Barrel maker infuses ancient art with high-tech

MAMC lends hand with workforce needs

The first thing visitors notice on entering West Virginia Great Barrel Company in Caldwell is the aroma. The sweet smell of freshly hewn wood mingles with the smoky scent of toasting and charring white oak to waft throughout the modern manufacturing facility.

Then there is the technology: Complex conveyor systems, computer-controlled machinery, gigantic robotics that whirl and twist throughout the cooperage. Barrel making has existed since at least 1900 BC Egypt, but West Virginia Great Barrel Company deploys the latest advanced technology to make some of the most sought-after whiskey barrels in the industry.

The business was born from the depths of tragedy. A June 2016 flood devastated the region, leaving 13 people dead and hundreds homeless. A group of civic-minded community members sprang into action. They raised money, convinced the nearby town of White Sulphur Springs to trade flooded lots for higher ground and engaged volunteer relief groups to build a neighborhood for those who had lost their homes.

But the group wanted to do more. They realized that to make a positive and lasting impact, they needed to create good paying local jobs. Thus, West Virginia Great Barrel Company was born.

Today, the Greenbrier County manufacturer employes 235 individuals at its cooperage and stave mills. Men and women work in tandem with advanced technology to produce barrels from plentiful, sustainable, tight-grained Appalachian white oak. “If we’re going to do it,” the owners decided, “let’s innovate the cooperage process. Let’s build the best-performing barrel on the market, but let’s do it safely. Let’s do it consistently. Let’s do it precisely.”

Plant Manager Bryan Lucas said the company expects to churn out 175,000 barrels by the end of 2023, with plans to ramp up production to 225,000 barrels next year and 250,000 by 2025. The majority of the barrels serve the Kentucky bourbon industry, though Great Barrel also produces containers for whiskey, wine and other spirits and ships products globally.

“Our level of technology and commitment to detail allows us to produce the highest quality bourbon barrel on the market with the lowest leak rates,” Lucas explained. “With a highly automated facility, it is easy to believe that this should mean less people. In actuality, this type of facility can require even more people with a different skill set.”

That can be challenging. “There is an abundance of talented people in the Greenbrier Valley area,” Lucas said. However, because of the region has little advanced manufacturing, individuals’ skills often don’t align with the complex know-how that Great Barrel requires to keep the advanced technology running safely and efficiently while consistently turning out its high-quality product.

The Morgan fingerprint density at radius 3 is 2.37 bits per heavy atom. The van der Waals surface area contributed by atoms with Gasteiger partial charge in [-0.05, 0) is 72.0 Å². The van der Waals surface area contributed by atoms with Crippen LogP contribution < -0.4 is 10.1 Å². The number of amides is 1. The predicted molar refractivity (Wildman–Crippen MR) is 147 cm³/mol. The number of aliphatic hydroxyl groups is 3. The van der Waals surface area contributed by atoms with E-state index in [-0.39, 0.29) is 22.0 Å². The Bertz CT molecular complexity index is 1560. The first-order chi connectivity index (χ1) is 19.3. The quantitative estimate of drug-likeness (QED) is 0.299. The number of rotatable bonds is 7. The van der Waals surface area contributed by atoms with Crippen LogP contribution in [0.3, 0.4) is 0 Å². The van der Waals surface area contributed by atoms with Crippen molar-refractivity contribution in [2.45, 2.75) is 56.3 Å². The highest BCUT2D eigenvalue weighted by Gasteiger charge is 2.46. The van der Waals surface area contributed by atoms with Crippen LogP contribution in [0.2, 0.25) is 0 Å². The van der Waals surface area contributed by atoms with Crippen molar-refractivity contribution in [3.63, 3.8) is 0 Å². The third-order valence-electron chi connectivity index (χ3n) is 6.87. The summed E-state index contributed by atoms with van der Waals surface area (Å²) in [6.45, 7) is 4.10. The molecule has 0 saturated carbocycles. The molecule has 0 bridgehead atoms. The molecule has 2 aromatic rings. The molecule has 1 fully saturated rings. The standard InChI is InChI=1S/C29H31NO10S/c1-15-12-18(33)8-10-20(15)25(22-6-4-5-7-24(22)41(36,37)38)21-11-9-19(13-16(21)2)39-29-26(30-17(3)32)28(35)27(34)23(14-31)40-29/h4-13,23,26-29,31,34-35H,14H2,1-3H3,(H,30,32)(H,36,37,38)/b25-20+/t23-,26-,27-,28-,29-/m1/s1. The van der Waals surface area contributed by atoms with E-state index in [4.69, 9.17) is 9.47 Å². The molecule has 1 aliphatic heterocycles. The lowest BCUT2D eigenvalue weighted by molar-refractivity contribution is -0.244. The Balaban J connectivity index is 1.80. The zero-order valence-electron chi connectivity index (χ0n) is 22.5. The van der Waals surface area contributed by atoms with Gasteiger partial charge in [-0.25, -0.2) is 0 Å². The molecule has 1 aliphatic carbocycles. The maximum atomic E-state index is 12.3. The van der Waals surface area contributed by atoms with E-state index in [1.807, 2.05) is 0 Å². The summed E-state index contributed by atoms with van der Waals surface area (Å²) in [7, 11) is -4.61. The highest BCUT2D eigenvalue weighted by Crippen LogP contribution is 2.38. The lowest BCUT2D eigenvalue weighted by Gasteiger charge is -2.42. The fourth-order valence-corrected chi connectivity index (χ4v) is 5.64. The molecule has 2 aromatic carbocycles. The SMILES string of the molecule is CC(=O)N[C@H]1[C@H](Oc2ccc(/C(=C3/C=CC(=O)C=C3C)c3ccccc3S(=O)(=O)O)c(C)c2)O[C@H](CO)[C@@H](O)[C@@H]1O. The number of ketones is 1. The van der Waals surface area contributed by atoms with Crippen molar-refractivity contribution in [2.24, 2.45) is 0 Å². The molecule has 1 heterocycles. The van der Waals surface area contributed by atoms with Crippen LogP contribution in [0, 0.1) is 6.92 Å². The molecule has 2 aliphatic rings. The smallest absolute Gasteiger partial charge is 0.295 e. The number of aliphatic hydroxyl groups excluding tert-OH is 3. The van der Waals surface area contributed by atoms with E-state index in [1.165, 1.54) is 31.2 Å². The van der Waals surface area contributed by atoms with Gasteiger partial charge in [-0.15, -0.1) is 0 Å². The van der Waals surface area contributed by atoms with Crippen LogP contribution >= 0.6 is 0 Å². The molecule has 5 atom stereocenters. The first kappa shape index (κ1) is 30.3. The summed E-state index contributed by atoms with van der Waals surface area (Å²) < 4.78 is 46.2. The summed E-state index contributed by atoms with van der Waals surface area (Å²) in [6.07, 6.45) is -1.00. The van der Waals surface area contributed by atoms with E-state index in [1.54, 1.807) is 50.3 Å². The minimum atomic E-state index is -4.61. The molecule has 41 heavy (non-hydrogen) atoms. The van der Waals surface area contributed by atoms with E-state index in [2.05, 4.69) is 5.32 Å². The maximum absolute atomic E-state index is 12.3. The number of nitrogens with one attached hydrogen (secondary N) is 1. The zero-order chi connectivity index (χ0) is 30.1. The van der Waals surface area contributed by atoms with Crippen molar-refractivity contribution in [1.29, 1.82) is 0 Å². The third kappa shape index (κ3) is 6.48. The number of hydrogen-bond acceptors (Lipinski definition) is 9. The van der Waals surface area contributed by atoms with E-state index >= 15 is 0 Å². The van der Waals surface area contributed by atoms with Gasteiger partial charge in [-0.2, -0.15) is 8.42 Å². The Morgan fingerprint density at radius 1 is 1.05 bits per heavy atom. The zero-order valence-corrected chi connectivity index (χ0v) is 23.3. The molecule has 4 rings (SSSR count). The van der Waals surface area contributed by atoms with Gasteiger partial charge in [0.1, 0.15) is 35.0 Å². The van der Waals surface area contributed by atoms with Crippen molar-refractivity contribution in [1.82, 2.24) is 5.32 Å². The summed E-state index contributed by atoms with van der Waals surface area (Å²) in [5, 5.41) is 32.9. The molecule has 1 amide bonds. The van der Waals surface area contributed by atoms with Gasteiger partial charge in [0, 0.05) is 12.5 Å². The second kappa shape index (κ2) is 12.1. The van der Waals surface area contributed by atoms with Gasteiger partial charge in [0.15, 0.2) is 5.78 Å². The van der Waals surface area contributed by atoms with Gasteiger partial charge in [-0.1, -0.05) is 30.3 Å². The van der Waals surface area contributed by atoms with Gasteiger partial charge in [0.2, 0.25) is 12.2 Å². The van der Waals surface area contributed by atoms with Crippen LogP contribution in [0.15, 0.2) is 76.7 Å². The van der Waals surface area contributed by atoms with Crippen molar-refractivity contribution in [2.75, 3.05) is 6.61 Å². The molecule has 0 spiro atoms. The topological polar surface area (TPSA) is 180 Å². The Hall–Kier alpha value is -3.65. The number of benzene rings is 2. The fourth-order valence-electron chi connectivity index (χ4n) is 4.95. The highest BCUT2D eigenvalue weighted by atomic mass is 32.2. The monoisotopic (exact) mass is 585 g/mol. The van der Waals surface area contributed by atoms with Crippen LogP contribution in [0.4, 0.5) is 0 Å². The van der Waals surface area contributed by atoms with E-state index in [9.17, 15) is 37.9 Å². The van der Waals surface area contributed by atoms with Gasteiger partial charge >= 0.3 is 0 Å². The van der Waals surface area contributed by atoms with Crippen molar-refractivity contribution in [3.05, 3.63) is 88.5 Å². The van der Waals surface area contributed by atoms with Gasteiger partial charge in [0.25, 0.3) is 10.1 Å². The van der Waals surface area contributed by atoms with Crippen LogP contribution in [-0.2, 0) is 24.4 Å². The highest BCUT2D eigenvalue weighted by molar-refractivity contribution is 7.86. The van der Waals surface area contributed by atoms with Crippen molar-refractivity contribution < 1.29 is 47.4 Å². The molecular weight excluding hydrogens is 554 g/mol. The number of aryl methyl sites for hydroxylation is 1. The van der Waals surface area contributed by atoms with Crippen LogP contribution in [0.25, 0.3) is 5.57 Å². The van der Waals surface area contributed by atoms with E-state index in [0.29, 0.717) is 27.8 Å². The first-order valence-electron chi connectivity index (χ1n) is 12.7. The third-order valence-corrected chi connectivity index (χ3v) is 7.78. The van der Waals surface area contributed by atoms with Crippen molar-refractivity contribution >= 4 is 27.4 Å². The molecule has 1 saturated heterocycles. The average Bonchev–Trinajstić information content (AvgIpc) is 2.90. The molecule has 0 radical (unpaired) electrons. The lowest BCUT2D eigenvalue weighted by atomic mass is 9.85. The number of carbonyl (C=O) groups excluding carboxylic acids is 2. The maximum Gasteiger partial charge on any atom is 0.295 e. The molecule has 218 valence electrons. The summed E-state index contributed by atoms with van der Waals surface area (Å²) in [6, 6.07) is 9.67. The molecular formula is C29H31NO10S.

To bridge the skills gap, Great Barrel recently turned to the Marshall Advanced Manufacturing Center (MAMC) for assistance. MAMC operates Apprenticeship Works, the National Advanced Manufacturing Apprenticeship Partnership, which helps such manufacturers as Great Barrel develop the talent they need through a grow-your-own approach.

Funded entirely through a $4.5 million grant from the U.S. Department of Labor (DoL), Apprenticeship Works helps companies develop registered apprenticeship programs, specific to their operations, in more than 20 industrial occupations.

Apprenticeship Works employs an industry-vetted and DoL-endorsed framework to create specific skill sets, combining on-the-job training with supplemental online instruction. MAMC also provides onsite train-the-trainer services, acts as a liaison with DoL and assists with record-keeping and reporting. The cost is covered by MAMC’s DoL grant.

Shawn Riddlell is the first Great Barrel apprentice. He has been employed by the company for four years as a barrel raiser but has begun transitioning to a full-time apprentice as part of the maintenance and reliability department. With MAMC’s assistance, Great Barrel now has in place a proven system to develop the skilled talent it requires as an advanced manufacturer.

Lucas anticipates adding additional apprentices. “We want to start slowly and build our processes, but we felt this [Apprenticeship Works] is a great way to improve our skillset and want this to be a major part of our operation going forward,” he explained.

MAMC Director Derek Scarbro describes West Virginia Great Barrel Company as a shining example of modern manufacturing in West Virginia. “A group of civic-minded individuals with a passion have created a 21st century company that leverages the latest technology to produce world-class barrels while creating much needed jobs for their community,” Scarbro said. “We’re proud that company leaders have entrusted us to help meet their workforce needs so they can continue to grow and prosper.”

To learn more about West Virginia Great Barrel Company, visit www.wvgbc.com. For information about Apprenticeship Works, contact MAMC’s Carol Howerton at or 304.781.1680.

Dec. 28, 2023

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